The containers in Hayes painting contain such commodities. Toilet paper abstracted – via the labour of tens of thousands of people and 27,000 trees a day worldwide – into single rolls, all more or less undifferentiated. Fish fingers, containers and containers of fish fingers, distilled from the less lucrative catch hauled to shore in one of the world’s most exploitative, unregulated, and environmentally degrading industries.
The containers also contain people. Sudanese and Syrians and Somalis. Iraqis and Italians and Iranians. Via the logic of the container, internally and externally undifferentiated – in value or selfhood – just as one fish finger is from another.
In the midst of the containers we have a brilliantly and strikingly detailed tableau vivant of Carnival and countless references to specific moments of Australian political and social history. Like any carnival parade and indeed, Carnival itself, movement is paramount. The parade-goers are moving forward, toward lent. As an unnamed woman taunts John Rechy’s semi-autobiographical gay hustler upon his arrival in New Orleans in his 1963 novel, Carnival is all about the removing of masks, not the donning of them. If she’s right (and to me, she undoubtedly is), then Hayes’ tableau of Carnival literally framed by containers and their contents present a disconcerting vision. Indeed, Hayes removes the mask, but what is revealed is not a diverse multitude of individuals in all their beautiful perversity and perverse beauty providing good tableau. Rather, it is a world scaffolded by abstracted commodities and abstracted humans, X fish fingers = Y Afghanis = Z toilet paper rolls. Refugees of imperialism (economic and other), war, and climate change; the products of fisheries dying their final deaths in a rapidly warming ocean and forests never to be regrown.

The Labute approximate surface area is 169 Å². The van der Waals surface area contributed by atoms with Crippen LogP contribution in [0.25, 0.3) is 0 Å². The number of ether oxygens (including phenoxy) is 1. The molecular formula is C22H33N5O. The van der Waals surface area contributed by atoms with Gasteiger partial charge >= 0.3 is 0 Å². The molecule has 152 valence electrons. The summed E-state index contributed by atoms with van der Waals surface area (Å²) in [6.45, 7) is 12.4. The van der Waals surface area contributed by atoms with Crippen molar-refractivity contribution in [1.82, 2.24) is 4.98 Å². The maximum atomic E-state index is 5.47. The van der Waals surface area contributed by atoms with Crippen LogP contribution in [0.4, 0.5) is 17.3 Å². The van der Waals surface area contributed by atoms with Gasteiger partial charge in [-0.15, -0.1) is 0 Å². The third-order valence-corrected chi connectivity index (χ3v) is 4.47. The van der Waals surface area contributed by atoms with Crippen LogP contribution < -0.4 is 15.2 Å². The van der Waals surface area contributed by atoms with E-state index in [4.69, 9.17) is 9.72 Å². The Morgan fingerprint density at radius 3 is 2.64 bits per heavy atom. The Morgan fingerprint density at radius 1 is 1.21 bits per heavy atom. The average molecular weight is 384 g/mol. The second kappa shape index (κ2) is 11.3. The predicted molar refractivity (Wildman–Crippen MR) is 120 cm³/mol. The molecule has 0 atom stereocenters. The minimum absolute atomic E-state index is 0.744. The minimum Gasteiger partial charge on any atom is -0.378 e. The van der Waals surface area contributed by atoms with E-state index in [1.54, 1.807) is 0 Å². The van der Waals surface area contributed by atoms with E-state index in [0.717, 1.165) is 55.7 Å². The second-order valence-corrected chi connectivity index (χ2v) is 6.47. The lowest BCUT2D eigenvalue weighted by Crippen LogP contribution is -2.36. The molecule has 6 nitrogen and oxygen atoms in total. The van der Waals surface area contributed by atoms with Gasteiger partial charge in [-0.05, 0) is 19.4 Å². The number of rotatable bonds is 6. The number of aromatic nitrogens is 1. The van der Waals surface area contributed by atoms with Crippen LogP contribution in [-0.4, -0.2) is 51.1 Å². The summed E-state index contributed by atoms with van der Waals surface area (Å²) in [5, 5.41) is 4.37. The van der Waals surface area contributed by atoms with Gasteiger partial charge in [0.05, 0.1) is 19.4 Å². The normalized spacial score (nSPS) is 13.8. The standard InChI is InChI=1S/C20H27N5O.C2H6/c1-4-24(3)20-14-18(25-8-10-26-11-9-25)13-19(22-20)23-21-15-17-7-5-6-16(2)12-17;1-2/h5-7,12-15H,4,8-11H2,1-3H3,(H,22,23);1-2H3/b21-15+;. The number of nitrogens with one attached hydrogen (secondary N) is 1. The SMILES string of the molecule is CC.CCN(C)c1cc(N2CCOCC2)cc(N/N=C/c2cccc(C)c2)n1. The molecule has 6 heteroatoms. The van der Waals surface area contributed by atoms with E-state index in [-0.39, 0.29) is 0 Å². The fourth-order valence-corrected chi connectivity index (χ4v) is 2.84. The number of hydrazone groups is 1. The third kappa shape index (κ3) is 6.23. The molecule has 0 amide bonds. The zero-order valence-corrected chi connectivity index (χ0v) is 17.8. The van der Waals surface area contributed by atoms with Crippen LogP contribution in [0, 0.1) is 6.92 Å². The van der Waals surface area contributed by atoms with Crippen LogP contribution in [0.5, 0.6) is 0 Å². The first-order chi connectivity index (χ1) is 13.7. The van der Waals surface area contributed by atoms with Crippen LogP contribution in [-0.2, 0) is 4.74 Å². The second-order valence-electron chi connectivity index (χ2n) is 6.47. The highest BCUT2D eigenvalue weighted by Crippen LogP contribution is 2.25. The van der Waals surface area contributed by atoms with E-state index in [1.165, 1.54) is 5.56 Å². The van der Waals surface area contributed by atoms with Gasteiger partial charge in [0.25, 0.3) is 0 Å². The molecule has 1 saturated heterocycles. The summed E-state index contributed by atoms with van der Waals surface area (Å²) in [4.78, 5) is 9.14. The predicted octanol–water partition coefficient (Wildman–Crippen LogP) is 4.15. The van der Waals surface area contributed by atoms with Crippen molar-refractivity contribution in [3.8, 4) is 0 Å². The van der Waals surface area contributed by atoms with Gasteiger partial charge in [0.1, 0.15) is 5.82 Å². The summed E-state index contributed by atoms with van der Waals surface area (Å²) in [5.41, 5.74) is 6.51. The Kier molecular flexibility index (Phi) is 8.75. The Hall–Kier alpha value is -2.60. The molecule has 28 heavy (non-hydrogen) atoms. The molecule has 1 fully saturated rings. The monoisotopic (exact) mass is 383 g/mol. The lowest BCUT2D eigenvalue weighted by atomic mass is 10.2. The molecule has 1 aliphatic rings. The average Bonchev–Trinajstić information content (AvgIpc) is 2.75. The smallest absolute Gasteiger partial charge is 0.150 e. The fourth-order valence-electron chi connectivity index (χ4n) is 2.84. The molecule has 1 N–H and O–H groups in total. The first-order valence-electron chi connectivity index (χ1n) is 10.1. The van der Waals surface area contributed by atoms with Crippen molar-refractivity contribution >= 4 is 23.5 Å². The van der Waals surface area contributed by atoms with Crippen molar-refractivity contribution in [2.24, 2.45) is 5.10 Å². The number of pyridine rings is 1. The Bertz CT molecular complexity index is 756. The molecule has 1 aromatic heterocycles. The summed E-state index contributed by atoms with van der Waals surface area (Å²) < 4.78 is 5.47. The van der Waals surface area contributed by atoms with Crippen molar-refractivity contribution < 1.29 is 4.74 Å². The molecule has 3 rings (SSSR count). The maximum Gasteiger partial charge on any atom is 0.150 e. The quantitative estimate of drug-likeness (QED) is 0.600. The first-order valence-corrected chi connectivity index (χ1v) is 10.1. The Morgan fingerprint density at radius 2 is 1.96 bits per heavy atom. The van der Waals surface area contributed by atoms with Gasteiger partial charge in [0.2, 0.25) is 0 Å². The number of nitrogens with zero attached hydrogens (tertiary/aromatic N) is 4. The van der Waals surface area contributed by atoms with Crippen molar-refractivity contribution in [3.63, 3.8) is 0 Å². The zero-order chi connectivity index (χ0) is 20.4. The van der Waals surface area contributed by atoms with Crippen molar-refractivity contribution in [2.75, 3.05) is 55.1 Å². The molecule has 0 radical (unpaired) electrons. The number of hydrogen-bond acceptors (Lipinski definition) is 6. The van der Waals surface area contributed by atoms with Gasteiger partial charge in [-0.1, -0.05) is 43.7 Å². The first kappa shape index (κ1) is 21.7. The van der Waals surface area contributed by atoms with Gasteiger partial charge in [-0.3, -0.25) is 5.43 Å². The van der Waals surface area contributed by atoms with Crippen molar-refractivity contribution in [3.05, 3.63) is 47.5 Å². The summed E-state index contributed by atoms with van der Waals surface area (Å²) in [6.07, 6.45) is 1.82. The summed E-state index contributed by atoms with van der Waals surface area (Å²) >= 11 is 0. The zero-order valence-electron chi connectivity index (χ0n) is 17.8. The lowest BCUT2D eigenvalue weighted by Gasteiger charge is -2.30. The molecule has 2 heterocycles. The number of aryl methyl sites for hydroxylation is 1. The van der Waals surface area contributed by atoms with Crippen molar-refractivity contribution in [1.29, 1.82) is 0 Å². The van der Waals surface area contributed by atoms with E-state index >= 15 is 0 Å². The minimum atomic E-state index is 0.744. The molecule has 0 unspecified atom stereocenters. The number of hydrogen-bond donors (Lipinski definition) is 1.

Lent is coming. Next year’s Carnival is not as certain.